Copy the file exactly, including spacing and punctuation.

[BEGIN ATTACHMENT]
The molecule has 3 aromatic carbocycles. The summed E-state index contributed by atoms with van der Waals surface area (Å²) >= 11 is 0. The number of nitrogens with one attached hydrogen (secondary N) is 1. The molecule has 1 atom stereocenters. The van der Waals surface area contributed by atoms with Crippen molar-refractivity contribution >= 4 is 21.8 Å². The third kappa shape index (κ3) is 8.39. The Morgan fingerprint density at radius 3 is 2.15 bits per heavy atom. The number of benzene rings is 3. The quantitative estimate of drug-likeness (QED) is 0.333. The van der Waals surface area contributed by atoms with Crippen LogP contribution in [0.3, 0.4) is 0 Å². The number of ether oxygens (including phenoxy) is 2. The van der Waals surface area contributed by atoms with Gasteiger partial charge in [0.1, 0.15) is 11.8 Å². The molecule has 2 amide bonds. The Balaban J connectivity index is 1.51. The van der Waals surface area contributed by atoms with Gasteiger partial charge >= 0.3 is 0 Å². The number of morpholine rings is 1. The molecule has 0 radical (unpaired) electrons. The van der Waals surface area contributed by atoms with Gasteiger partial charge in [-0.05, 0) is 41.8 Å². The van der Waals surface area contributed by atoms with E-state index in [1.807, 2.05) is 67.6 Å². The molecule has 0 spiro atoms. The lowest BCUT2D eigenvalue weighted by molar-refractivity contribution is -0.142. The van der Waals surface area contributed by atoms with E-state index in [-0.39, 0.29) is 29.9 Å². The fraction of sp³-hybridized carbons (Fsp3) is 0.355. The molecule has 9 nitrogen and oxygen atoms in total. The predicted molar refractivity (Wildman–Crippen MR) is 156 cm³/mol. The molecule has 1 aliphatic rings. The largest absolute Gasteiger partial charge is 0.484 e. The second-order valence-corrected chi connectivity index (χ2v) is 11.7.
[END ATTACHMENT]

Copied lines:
The molecule has 3 aromatic carbocycles. The summed E-state index contributed by atoms with van der Waals surface area (Å²) >= 11 is 0. The number of nitrogens with one attached hydrogen (secondary N) is 1. The molecule has 1 atom stereocenters. The van der Waals surface area contributed by atoms with Crippen molar-refractivity contribution >= 4 is 21.8 Å². The third kappa shape index (κ3) is 8.39. The Morgan fingerprint density at radius 3 is 2.15 bits per heavy atom. The number of benzene rings is 3. The quantitative estimate of drug-likeness (QED) is 0.333. The van der Waals surface area contributed by atoms with Crippen LogP contribution in [0.3, 0.4) is 0 Å². The number of ether oxygens (including phenoxy) is 2. The van der Waals surface area contributed by atoms with Gasteiger partial charge in [0.1, 0.15) is 11.8 Å². The molecule has 2 amide bonds. The Balaban J connectivity index is 1.51. The van der Waals surface area contributed by atoms with Gasteiger partial charge >= 0.3 is 0 Å². The number of morpholine rings is 1. The molecule has 0 radical (unpaired) electrons. The van der Waals surface area contributed by atoms with Gasteiger partial charge in [-0.05, 0) is 41.8 Å². The van der Waals surface area contributed by atoms with E-state index in [1.807, 2.05) is 67.6 Å². The molecule has 0 spiro atoms. The lowest BCUT2D eigenvalue weighted by molar-refractivity contribution is -0.142. The van der Waals surface area contributed by atoms with E-state index in [-0.39, 0.29) is 29.9 Å². The fraction of sp³-hybridized carbons (Fsp3) is 0.355. The molecule has 9 nitrogen and oxygen atoms in total. The predicted molar refractivity (Wildman–Crippen MR) is 156 cm³/mol. The molecule has 1 aliphatic rings. The largest absolute Gasteiger partial charge is 0.484 e. The second-order valence-corrected chi connectivity index (χ2v) is 11.7.